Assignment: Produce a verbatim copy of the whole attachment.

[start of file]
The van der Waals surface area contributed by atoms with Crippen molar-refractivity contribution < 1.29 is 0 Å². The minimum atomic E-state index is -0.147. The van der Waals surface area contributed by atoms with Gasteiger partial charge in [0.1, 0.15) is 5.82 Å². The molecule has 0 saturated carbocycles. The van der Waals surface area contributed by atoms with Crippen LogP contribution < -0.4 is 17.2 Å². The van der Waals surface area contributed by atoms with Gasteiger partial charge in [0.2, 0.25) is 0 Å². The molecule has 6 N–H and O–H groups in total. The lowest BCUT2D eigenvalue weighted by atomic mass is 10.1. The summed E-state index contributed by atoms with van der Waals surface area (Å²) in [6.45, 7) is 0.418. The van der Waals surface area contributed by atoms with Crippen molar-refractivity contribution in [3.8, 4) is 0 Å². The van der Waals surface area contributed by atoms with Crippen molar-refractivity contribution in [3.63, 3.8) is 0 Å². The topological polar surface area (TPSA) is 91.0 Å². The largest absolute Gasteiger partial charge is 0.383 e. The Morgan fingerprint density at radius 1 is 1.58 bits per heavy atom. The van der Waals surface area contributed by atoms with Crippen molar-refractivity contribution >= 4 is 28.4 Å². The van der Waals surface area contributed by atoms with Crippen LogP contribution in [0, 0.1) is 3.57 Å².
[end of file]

The van der Waals surface area contributed by atoms with Crippen molar-refractivity contribution < 1.29 is 0 Å². The minimum atomic E-state index is -0.147. The van der Waals surface area contributed by atoms with Gasteiger partial charge in [0.1, 0.15) is 5.82 Å². The molecule has 0 saturated carbocycles. The van der Waals surface area contributed by atoms with Crippen LogP contribution < -0.4 is 17.2 Å². The van der Waals surface area contributed by atoms with Gasteiger partial charge in [0.2, 0.25) is 0 Å². The molecule has 6 N–H and O–H groups in total. The lowest BCUT2D eigenvalue weighted by atomic mass is 10.1. The summed E-state index contributed by atoms with van der Waals surface area (Å²) in [6.45, 7) is 0.418. The van der Waals surface area contributed by atoms with Crippen molar-refractivity contribution in [3.8, 4) is 0 Å². The van der Waals surface area contributed by atoms with Crippen molar-refractivity contribution in [3.63, 3.8) is 0 Å². The topological polar surface area (TPSA) is 91.0 Å². The largest absolute Gasteiger partial charge is 0.383 e. The Morgan fingerprint density at radius 1 is 1.58 bits per heavy atom. The van der Waals surface area contributed by atoms with Crippen molar-refractivity contribution >= 4 is 28.4 Å². The van der Waals surface area contributed by atoms with Crippen LogP contribution in [0, 0.1) is 3.57 Å².